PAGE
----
In an intimidating futuristic dystopian society made up of 12 varying districts, one courageous girl threatens to change everything. The Hunger Games: Catching Fire, sequel of The Hunger Games trilogy, hits theaters Nov. 22 and CHS students are highly anticipating its arrival.
In The Hunger Games, 1
6-year-old Katniss Everdeen (Jennifer Lawrence, Silver Linings Playbook) and Peeta Mallark (Josh Hutcherson, Bridge to Terabithia,) from the solemn District 12, are awarded joint victors of the Hunger Games by creatively outsmarting the Capitol. In The Hunger Games: Catching Fire, the teens’ defiant behavior catches up with them: on the day that Katniss and Peeta are prepared to start a “Victory Tour” of Panem, they are visited by President Snow, who is angry with them for breaking the rules of the Games. He explains that their behavior has inspired rebellion within the districts. President Snow informs Katniss that he will be watching her, and warns her not to perform anymore disobedient acts.
“I’m excited for the movie because I really like how The Hunger Games was portrayed by the director,” freshman Tatiana Teixeria said. “I like how the movies have a modern twist.”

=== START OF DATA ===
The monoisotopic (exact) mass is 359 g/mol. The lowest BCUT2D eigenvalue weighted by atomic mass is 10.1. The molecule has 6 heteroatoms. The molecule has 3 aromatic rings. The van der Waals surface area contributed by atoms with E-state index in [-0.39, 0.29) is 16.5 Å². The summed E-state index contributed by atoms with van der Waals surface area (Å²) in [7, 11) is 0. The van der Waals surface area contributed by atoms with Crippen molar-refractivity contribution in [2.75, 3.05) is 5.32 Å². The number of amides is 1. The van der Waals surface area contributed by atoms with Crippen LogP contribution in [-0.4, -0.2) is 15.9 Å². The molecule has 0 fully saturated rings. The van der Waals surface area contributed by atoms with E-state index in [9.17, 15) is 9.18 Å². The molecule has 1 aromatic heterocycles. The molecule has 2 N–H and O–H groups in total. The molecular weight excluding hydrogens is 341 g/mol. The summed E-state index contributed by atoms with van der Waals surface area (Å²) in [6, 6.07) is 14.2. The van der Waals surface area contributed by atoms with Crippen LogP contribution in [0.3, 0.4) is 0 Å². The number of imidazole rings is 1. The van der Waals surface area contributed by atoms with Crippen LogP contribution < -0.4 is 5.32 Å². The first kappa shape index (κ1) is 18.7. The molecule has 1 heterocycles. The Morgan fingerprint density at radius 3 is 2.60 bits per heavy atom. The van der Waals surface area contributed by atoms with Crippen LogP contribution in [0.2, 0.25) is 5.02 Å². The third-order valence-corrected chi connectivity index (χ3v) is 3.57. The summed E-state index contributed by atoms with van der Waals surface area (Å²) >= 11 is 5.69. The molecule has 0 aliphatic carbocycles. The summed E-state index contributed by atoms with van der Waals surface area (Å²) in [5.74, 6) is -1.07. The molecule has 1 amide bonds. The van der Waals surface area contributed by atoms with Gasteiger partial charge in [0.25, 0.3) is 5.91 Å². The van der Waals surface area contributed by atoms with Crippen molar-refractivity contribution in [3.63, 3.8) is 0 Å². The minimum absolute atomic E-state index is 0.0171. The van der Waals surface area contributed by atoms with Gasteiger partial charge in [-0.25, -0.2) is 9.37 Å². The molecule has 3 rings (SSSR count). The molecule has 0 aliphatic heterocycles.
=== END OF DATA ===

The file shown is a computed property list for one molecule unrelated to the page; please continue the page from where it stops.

tells the story of Panem’s “Quarter Quell,” which is the same as the standard Hunger Games, only with an unexpected twist.
“My expectations are higher than that of the Hunger Games,” sophomore Megan Roche said. “I think the fact that the tributes are past victors will make it much more intense.”
Katniss knows that she and Peeta will be chosen to compete in the 75th Hunger Games and makes it her duty to ensure that Peeta becomes the Quarter Quell’s victor.
“I think the relationship between Peeta and Katniss will develop more and their feelings about each other will become clear,” senior Bridget Dromerick said. “However, I think that the movies fail to represent the relationship as well as the books do.”
Many CHS students are also anticipating how certain scenes will be interpreted.
“I am anxious to see how they portray different scenes from the book,” senior Audrey Hagege said. “Especially the scene where Katniss loses her hearing.”
In preparation for the movie, some students are planning to emulate Katniss’ effortless style.
“When I go to see the movie I’m going to wear my hair in a waterfall braid,” Teixeira said, referring to Katniss’ signature hairdo.
Movies based on books oftentimes exclude essential parts, change characters’ traits, and stretch a single book into multiple movies to improve profit, leading to criticism from those who are loyal to the books.
Students who are fans of the books but were disappointed by the first movie are hoping that Catching Fire will outshine The Hunger Games.
“I am going to the midnight premiere because I love the Hunger Games books,” freshman Lana Bedsole said. “I don’t think that the first movie was that good, so I’m hoping that the second movie will make up for that.”